By Rob Staton
The Seattle Seahawks drafted Golden Tate in an unpredictable second round of the 2010 NFL Draft. A number of big names failed to leave the board early on - the most noticeable being Jimmy Clausen who eventually landed in Carolina. Seattle sat tight as it became clear there would be great value by the 60th overall pick and chose the Notre Dame playmaker. Interesting to note Houston and Cleveland both jumping ahead of the Seahawks to draft running backs, but it remains to be seen if either Ben Tate or Montario Hardesty were likely options at #60.
So what about Tate? I think this is about par value for him in terms of a grade. He's a coverted running back who's best quality is getting the ball in his hands in space. He's not a polished route runner or a likely deep threat. Physically he's not big but he's a fighter who will make his presence known. I would suggest his role in Seattle will be similar to Percy Harvin's in Minnesota. Tate will likely return kicks and have the occasional rush attempt. He'll take catches out of the slot and run screens and slants. Whether he develops into more remains to be seen.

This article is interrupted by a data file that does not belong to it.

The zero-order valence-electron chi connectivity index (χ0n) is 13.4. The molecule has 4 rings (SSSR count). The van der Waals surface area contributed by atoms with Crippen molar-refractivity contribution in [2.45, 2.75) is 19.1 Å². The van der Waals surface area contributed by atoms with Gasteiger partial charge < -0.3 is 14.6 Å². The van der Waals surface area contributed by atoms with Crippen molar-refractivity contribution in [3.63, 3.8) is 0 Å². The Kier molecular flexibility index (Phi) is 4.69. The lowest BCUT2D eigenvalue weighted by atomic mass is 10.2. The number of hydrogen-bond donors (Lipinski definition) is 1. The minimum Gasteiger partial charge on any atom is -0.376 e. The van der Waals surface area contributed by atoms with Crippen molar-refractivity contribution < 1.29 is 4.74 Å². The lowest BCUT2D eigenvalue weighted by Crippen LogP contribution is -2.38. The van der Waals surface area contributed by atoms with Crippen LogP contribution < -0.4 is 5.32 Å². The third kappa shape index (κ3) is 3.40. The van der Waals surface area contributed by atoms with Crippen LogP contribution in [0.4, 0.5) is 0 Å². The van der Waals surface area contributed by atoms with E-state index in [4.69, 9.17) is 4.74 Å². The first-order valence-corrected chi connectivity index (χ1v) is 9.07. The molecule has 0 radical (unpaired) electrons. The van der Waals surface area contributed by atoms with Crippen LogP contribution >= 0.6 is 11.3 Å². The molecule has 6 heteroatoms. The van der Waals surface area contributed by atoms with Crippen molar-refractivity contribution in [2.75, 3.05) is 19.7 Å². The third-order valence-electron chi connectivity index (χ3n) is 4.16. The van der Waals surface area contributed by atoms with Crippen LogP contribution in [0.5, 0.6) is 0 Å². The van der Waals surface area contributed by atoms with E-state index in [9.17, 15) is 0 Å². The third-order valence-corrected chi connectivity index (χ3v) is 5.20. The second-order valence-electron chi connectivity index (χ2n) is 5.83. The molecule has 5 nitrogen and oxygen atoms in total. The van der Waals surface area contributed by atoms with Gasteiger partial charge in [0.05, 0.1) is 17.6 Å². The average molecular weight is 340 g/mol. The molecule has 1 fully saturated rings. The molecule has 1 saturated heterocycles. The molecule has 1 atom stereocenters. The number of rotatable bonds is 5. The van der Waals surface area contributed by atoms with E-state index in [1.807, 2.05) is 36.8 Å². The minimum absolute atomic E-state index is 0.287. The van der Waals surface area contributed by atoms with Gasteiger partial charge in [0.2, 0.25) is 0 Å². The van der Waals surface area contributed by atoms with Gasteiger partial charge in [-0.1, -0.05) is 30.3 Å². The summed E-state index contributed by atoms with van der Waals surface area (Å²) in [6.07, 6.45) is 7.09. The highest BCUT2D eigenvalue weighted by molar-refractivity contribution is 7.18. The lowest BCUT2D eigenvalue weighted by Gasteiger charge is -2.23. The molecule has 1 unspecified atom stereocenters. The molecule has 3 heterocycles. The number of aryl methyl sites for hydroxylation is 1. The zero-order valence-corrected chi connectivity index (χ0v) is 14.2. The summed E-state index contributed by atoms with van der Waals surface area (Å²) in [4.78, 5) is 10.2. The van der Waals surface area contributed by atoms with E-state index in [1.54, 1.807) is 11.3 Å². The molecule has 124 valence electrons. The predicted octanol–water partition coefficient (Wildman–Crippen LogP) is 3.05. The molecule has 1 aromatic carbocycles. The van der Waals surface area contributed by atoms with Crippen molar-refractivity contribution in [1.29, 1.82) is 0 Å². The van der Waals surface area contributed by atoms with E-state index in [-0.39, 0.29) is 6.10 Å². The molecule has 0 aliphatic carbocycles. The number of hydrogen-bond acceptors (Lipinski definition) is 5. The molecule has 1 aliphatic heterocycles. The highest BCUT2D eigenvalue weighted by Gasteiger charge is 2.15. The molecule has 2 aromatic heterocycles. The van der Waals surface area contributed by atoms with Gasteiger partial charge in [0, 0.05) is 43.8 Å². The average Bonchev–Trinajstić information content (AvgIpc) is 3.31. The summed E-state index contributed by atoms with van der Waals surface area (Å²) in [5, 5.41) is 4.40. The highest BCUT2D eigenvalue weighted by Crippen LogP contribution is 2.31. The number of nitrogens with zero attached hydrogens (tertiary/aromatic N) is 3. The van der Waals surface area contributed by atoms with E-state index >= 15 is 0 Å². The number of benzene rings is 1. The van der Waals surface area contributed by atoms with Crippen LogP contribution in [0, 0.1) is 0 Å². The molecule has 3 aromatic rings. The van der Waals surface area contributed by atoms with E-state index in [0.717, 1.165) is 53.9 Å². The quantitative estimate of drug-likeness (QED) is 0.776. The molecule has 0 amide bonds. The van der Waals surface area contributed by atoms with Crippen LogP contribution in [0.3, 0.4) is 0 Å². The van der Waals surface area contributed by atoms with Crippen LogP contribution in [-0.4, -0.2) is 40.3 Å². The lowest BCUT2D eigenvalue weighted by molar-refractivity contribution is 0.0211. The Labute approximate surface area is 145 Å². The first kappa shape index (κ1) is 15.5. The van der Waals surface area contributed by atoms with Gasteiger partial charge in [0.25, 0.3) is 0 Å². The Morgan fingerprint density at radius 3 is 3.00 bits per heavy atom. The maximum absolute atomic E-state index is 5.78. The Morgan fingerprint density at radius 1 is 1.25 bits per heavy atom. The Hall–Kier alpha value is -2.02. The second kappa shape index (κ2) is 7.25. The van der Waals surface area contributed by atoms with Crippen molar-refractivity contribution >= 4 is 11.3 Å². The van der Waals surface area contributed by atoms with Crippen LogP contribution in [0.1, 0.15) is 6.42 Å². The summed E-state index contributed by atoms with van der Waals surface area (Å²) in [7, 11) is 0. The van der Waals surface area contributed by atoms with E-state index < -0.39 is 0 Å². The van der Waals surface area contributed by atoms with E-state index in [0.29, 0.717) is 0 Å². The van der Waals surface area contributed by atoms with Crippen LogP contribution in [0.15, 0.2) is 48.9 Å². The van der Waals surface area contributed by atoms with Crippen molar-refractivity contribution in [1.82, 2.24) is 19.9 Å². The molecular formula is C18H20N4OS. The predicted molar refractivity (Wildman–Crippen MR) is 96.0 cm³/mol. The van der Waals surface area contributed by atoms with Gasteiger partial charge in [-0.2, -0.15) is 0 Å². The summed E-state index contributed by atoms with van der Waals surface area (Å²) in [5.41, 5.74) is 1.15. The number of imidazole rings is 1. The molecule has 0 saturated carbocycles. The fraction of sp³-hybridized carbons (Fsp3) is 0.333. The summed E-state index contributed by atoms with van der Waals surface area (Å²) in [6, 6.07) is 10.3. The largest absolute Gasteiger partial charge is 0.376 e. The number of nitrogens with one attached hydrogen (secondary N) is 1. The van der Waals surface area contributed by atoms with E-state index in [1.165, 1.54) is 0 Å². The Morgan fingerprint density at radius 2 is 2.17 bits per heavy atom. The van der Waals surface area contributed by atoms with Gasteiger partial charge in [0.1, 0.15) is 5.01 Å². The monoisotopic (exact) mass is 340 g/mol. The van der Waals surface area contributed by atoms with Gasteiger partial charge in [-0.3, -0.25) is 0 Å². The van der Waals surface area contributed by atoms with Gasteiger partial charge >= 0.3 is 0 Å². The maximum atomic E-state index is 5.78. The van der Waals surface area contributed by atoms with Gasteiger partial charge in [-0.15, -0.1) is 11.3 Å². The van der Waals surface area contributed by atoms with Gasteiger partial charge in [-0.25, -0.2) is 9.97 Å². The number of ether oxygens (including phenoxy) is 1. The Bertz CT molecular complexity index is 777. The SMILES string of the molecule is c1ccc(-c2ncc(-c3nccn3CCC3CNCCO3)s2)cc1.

Tate won the 2009 Biletnikoff Award for college football's top receiver. Michael Crabtree had won it the previous two years, whilst Calvin Johnson and Larry Fitzgerald are also former winners. Bobby Engram was the original winner in 1994. I've posted a highlights video of Tate below. You can also find out more about each prospect taken by Seattle on the right hand side bar by clicking each image.